*You can use a smaller springform pan, but the cooking time will vary.

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Cannoli Ice Cream

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I’ve been working on another post (for a super yummy Spicy Bacon Ranch Pasta Salad), but this recipe gets an instant pass to cut to the front of the line. I made this ice cream yesterday afternoon and I just can’t wait another second longer to share it with you… Cannoli ice cream with mini chocolate chips and fresh candied orange peel.

Need I say more?

Last year, during the peak of strawberry season, I made one of my favorite homemade ice creams. It was an absolutely luscious strawberry cheesecake ice cream, made with fresh-picked berries. That was some seriously crave-worthy ice cream. It was actually the memory of that ice cream which inspired this recipe. I was sitting outside on an exceptionally hot afternoon day-dreaming of that delicious strawberry cheesecake ice cream, which led me to consider…what other desserts can I turn into ice cream? Cannolis were one of the first ideas which popped into my mind. And I figured that if I could make a cheesecake flavored ice cream with sour cream mixed into it, why couldn’t I make a cannoli ice cream with ricotta cheese as a main ingredient?

Turns out that ricotta cheese lends itself amazing well towards creating a rich and decadently creamy ice cream. I have to admit, there was a point in time, a few minutes before the ice cream had finished it’s run through the ice cream maker, when I snuck a spoon into the machine to taste a bit of the not-quite-frozen mixture. It was the consistency of soft-serve ice cream at that point and the texture of the ricotta was still evident. Mouth-watering. It took every ounce of my self-control not to eat the whole batch right out of the still-churning machine.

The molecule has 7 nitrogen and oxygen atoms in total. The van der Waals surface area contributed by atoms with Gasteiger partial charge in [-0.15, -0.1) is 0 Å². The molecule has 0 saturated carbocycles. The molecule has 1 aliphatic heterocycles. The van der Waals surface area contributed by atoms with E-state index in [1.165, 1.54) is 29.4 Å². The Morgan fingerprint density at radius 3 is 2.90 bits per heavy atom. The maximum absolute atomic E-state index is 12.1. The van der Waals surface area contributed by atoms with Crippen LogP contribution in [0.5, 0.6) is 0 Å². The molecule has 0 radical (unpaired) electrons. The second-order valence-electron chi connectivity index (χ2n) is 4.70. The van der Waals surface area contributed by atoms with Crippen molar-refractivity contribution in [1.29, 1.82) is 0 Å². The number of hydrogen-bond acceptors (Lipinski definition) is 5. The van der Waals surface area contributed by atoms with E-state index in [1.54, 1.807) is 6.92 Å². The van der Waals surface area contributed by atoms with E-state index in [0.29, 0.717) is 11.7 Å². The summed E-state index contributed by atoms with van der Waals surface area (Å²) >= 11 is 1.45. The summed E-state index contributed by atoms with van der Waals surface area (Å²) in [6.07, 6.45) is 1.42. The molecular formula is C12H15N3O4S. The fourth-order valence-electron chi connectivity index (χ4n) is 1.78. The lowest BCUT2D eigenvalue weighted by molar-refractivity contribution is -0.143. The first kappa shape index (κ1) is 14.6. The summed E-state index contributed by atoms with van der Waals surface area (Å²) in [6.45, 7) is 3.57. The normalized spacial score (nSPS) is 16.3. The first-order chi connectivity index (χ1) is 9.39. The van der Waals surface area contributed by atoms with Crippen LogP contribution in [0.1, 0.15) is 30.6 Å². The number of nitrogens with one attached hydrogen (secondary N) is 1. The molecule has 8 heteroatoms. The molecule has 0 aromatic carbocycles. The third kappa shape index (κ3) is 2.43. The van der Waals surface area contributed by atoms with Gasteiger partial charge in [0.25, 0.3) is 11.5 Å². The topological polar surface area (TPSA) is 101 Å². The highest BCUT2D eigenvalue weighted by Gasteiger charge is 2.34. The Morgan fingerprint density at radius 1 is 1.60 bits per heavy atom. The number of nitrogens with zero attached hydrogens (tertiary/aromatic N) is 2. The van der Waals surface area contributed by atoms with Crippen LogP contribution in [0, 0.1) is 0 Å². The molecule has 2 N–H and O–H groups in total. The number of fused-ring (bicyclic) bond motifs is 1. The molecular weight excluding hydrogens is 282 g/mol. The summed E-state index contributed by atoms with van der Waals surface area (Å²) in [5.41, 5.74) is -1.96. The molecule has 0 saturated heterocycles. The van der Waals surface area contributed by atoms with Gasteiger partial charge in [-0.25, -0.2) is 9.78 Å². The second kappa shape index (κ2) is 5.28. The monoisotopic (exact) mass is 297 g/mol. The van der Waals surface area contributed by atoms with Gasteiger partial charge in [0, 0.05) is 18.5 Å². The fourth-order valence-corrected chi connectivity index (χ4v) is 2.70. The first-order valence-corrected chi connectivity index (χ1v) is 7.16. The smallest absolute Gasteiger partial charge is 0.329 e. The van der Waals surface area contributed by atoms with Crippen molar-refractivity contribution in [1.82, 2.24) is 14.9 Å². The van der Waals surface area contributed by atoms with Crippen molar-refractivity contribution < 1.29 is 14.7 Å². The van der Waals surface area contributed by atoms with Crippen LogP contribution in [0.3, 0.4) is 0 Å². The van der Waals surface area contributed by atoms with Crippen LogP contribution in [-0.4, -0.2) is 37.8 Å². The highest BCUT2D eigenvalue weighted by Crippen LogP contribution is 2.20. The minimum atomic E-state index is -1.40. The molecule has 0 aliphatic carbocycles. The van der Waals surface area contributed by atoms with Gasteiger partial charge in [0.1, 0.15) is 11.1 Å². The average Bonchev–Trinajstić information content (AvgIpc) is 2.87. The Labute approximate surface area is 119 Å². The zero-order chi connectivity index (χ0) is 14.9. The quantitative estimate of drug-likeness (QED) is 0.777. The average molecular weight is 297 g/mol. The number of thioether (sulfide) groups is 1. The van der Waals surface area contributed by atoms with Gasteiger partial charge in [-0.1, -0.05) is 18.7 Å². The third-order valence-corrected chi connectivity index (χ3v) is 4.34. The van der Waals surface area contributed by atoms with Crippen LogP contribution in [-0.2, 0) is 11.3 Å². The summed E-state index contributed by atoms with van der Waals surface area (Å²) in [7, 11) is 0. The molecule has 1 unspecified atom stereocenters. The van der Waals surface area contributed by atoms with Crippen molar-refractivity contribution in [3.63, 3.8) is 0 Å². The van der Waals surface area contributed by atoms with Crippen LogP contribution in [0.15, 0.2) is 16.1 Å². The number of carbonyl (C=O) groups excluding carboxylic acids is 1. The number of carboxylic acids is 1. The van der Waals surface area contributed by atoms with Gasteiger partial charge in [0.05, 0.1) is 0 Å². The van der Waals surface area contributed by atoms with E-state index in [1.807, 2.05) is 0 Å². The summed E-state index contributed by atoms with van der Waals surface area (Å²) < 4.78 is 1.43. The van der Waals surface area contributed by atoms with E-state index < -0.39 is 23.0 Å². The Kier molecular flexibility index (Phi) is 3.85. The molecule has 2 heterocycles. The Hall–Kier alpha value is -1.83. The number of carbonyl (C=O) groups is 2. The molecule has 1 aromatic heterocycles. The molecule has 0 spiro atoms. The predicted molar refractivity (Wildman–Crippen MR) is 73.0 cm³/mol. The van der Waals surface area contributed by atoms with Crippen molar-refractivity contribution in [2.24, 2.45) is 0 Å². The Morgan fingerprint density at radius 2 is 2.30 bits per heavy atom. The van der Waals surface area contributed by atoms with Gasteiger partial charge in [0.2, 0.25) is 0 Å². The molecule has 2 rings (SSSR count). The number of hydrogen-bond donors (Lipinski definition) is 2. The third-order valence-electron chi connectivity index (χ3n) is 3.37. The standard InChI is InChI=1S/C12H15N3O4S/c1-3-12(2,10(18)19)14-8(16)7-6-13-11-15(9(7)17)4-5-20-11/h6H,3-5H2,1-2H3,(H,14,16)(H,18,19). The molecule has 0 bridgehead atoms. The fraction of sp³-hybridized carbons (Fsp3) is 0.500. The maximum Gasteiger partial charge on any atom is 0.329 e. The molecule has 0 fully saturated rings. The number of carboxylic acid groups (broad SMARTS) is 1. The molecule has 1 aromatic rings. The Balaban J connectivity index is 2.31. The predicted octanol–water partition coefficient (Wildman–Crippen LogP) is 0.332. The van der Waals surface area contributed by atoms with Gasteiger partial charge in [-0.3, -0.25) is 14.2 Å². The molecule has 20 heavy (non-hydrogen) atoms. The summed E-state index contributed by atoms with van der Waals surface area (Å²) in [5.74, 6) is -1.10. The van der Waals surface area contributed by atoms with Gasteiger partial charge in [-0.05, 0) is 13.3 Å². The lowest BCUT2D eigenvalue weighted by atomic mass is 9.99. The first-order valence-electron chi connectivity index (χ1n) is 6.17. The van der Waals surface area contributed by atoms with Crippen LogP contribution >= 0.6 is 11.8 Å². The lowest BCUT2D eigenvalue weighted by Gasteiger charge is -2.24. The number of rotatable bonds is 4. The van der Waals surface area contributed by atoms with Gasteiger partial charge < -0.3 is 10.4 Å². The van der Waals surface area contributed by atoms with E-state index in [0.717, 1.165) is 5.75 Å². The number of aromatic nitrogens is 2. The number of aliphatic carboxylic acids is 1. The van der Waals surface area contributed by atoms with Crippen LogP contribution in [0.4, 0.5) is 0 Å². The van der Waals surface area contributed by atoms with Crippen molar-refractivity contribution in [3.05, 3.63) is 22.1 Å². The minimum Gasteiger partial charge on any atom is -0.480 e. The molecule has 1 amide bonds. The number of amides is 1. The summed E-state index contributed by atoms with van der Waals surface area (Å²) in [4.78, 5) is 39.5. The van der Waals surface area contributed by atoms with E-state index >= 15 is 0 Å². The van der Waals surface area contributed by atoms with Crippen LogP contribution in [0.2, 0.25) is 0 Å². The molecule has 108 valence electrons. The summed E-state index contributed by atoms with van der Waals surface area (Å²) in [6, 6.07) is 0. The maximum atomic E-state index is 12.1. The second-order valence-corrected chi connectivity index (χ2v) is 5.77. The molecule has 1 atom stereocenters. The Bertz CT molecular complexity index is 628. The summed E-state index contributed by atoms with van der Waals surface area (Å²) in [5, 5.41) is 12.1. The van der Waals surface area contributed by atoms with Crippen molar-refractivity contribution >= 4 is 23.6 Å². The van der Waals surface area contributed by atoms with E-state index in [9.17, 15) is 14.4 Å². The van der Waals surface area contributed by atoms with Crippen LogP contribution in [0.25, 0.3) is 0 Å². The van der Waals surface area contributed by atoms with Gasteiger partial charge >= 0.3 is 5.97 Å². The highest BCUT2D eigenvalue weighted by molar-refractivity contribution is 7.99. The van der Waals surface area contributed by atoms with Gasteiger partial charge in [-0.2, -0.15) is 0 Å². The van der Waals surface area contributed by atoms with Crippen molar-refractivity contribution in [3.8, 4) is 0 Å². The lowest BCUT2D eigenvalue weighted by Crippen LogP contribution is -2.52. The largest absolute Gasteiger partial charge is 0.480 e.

This recipe is super-simple to put together, though you’ll need to make the candied orange peel a little ahead of time. Trust me, it’s worth the small effort. I’d initially considered listing the candied orange peel as an optional ingredient, but that would’ve been a major mistake. The flavor and the texture of the candied peel contribute so much to this ice cream, it would be a major loss to omit it.

If you don’t have an ice cream maker, this may well be the recipe to make it worth buying one. I love this ice cream so much, that I actually looked into the cost of ice cream makers to see if I could offer one as a giveaway, but I just can’t pocket the personal expense at this time. (It’s the thought that counts, right?) Hey Cuisinart…want to offer one of my readers an ice cream maker??

In the mean time, if you love cannolis, buy, beg, or borrow yourself an ice cream maker and give this recipe a whirl!

Cannoli Ice Cream

Ingredients

  • 1 cup heavy cream
  • 3/4 cup sugar
  • 2 cups whole milk ricotta cheese
  • 1/4 teaspoon cinnamon
  • Candied orange peel from one orange, chopped (Recipe below)
  • 1/2 cup mini chocolate chips
  • Prepared cannoli shells, for garnish

Directions

Prepare your ice cream maker according to your maker’s instructions.

In a small saucepan over low heat, warm the cream and the sugar, stirring frequently, just until the sugar dissolves. Place the mixture in the refrigerator and chill until completely cooled. Combine the cream/sugar mixture with the ricotta and cinnamon. Mix in the candied orange peel and chocolate chips. Transfer the mixture into your ice cream maker and freeze according to your ice cream maker’s instructions.

Serve with a piece of prepared cannoli shell.

Candied Orange Peel

Ingredients

  • 1 orange
  • 2/3 cup sugar
  • 1/4 cup water

Directions

Bring a small pot of water to a boil. Add the orange peel and boil for about 2 minutes. Drain and rinse with cold water.

Bring a fresh pot of water to a boil. Add the orange peel again. Cook for another 2 minutes. Drain and rinse with cold water.

Combine the sugar with the water in a small saucepan. Stir to combine. Bring to a gentle simmer. Add the orange peel. Simmer for about 15 minutes, until the peels are tender and slightly translucent. Carefully strain. (The mixture will be extremely hot, so use caution.)

When cool enough to handle, arrange the peel on a drying rack to continue cooling.